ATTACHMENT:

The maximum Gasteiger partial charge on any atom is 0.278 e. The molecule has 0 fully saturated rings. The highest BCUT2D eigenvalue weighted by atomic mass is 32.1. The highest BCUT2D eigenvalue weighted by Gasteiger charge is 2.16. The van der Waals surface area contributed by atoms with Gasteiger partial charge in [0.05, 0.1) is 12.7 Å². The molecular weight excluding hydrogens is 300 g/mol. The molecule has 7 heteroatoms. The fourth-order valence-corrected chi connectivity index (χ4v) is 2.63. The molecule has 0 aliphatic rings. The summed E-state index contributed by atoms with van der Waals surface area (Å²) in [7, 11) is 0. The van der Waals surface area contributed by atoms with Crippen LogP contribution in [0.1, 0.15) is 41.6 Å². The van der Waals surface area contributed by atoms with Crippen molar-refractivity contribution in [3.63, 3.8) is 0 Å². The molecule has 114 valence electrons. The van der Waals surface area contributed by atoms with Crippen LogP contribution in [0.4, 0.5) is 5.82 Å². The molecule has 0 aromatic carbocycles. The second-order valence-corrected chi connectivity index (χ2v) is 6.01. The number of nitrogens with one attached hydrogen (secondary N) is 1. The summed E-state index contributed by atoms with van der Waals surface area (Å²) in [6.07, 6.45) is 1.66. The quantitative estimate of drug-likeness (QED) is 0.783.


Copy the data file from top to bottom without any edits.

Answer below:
The maximum Gasteiger partial charge on any atom is 0.278 e. The molecule has 0 fully saturated rings. The highest BCUT2D eigenvalue weighted by atomic mass is 32.1. The highest BCUT2D eigenvalue weighted by Gasteiger charge is 2.16. The van der Waals surface area contributed by atoms with Gasteiger partial charge in [0.05, 0.1) is 12.7 Å². The molecular weight excluding hydrogens is 300 g/mol. The molecule has 7 heteroatoms. The fourth-order valence-corrected chi connectivity index (χ4v) is 2.63. The molecule has 0 aliphatic rings. The summed E-state index contributed by atoms with van der Waals surface area (Å²) in [7, 11) is 0. The van der Waals surface area contributed by atoms with Crippen LogP contribution in [0.1, 0.15) is 41.6 Å². The van der Waals surface area contributed by atoms with Crippen molar-refractivity contribution in [3.63, 3.8) is 0 Å². The molecule has 114 valence electrons. The van der Waals surface area contributed by atoms with Crippen LogP contribution in [0.4, 0.5) is 5.82 Å². The molecule has 0 aromatic carbocycles. The second-order valence-corrected chi connectivity index (χ2v) is 6.01. The number of nitrogens with one attached hydrogen (secondary N) is 1. The summed E-state index contributed by atoms with van der Waals surface area (Å²) in [6.07, 6.45) is 1.66. The quantitative estimate of drug-likeness (QED) is 0.783.